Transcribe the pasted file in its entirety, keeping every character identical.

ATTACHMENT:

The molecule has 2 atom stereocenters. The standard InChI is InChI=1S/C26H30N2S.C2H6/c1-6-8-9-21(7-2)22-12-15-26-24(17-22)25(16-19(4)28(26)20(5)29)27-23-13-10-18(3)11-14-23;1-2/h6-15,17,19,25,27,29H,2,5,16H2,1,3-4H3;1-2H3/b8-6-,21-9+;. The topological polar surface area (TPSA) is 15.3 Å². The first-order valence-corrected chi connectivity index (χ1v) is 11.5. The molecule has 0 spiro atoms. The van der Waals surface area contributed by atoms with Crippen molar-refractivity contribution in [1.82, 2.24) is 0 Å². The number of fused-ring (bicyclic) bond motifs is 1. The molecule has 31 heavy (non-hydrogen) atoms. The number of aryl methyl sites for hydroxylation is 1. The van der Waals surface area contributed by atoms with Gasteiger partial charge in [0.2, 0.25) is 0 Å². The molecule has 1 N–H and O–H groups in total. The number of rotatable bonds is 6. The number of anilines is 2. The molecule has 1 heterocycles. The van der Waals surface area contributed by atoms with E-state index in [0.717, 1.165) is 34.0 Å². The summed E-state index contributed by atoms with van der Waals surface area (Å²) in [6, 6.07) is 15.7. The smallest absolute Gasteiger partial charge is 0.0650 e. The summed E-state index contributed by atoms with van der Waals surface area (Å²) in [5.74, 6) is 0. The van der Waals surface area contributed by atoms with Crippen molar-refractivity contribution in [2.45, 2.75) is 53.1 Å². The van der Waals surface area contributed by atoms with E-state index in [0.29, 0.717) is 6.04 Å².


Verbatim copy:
The molecule has 2 atom stereocenters. The standard InChI is InChI=1S/C26H30N2S.C2H6/c1-6-8-9-21(7-2)22-12-15-26-24(17-22)25(16-19(4)28(26)20(5)29)27-23-13-10-18(3)11-14-23;1-2/h6-15,17,19,25,27,29H,2,5,16H2,1,3-4H3;1-2H3/b8-6-,21-9+;. The topological polar surface area (TPSA) is 15.3 Å². The first-order valence-corrected chi connectivity index (χ1v) is 11.5. The molecule has 0 spiro atoms. The van der Waals surface area contributed by atoms with Crippen molar-refractivity contribution in [1.82, 2.24) is 0 Å². The number of fused-ring (bicyclic) bond motifs is 1. The molecule has 31 heavy (non-hydrogen) atoms. The number of aryl methyl sites for hydroxylation is 1. The van der Waals surface area contributed by atoms with Gasteiger partial charge in [0.2, 0.25) is 0 Å². The molecule has 1 N–H and O–H groups in total. The number of rotatable bonds is 6. The number of anilines is 2. The molecule has 1 heterocycles. The van der Waals surface area contributed by atoms with E-state index in [0.717, 1.165) is 34.0 Å². The summed E-state index contributed by atoms with van der Waals surface area (Å²) in [6, 6.07) is 15.7. The smallest absolute Gasteiger partial charge is 0.0650 e. The summed E-state index contributed by atoms with van der Waals surface area (Å²) in [5.74, 6) is 0. The van der Waals surface area contributed by atoms with Crippen molar-refractivity contribution in [2.45, 2.75) is 53.1 Å². The van der Waals surface area contributed by atoms with E-state index in [0.29, 0.717) is 6.04 Å².